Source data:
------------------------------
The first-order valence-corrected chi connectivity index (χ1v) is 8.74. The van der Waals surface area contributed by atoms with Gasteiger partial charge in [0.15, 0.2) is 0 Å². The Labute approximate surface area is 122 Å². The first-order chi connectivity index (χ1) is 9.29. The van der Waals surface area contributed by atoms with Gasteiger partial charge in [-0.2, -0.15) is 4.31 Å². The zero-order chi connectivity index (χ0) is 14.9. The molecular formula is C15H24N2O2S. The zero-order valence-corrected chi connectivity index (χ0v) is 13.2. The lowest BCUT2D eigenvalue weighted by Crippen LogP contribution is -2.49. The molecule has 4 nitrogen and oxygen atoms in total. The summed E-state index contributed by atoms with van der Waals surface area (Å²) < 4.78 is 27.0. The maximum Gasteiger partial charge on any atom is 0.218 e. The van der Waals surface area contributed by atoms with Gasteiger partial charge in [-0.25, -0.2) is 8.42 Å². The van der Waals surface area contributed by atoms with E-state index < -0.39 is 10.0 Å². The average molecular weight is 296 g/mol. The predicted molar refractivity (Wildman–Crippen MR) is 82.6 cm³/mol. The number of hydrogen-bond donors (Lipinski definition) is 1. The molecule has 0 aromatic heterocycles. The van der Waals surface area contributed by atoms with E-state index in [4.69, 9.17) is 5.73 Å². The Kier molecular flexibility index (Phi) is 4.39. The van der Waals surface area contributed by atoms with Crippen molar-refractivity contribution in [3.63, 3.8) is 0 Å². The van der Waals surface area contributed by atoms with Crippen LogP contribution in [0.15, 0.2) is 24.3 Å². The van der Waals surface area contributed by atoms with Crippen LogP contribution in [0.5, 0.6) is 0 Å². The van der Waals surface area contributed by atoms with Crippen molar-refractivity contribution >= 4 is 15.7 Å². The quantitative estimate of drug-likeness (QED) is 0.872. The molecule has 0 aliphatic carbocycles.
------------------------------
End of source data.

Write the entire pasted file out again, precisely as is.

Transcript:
The first-order valence-corrected chi connectivity index (χ1v) is 8.74. The van der Waals surface area contributed by atoms with Gasteiger partial charge in [0.15, 0.2) is 0 Å². The Labute approximate surface area is 122 Å². The first-order chi connectivity index (χ1) is 9.29. The van der Waals surface area contributed by atoms with Gasteiger partial charge in [-0.2, -0.15) is 4.31 Å². The zero-order chi connectivity index (χ0) is 14.9. The molecular formula is C15H24N2O2S. The zero-order valence-corrected chi connectivity index (χ0v) is 13.2. The lowest BCUT2D eigenvalue weighted by Crippen LogP contribution is -2.49. The molecule has 4 nitrogen and oxygen atoms in total. The summed E-state index contributed by atoms with van der Waals surface area (Å²) < 4.78 is 27.0. The maximum Gasteiger partial charge on any atom is 0.218 e. The van der Waals surface area contributed by atoms with Gasteiger partial charge in [-0.25, -0.2) is 8.42 Å². The van der Waals surface area contributed by atoms with E-state index < -0.39 is 10.0 Å². The average molecular weight is 296 g/mol. The predicted molar refractivity (Wildman–Crippen MR) is 82.6 cm³/mol. The number of hydrogen-bond donors (Lipinski definition) is 1. The molecule has 0 aromatic heterocycles. The van der Waals surface area contributed by atoms with E-state index in [4.69, 9.17) is 5.73 Å². The Kier molecular flexibility index (Phi) is 4.39. The van der Waals surface area contributed by atoms with Crippen molar-refractivity contribution in [3.63, 3.8) is 0 Å². The van der Waals surface area contributed by atoms with Crippen LogP contribution in [0.15, 0.2) is 24.3 Å². The van der Waals surface area contributed by atoms with Crippen LogP contribution in [0.5, 0.6) is 0 Å². The van der Waals surface area contributed by atoms with Crippen molar-refractivity contribution >= 4 is 15.7 Å². The quantitative estimate of drug-likeness (QED) is 0.872. The molecule has 0 aliphatic carbocycles.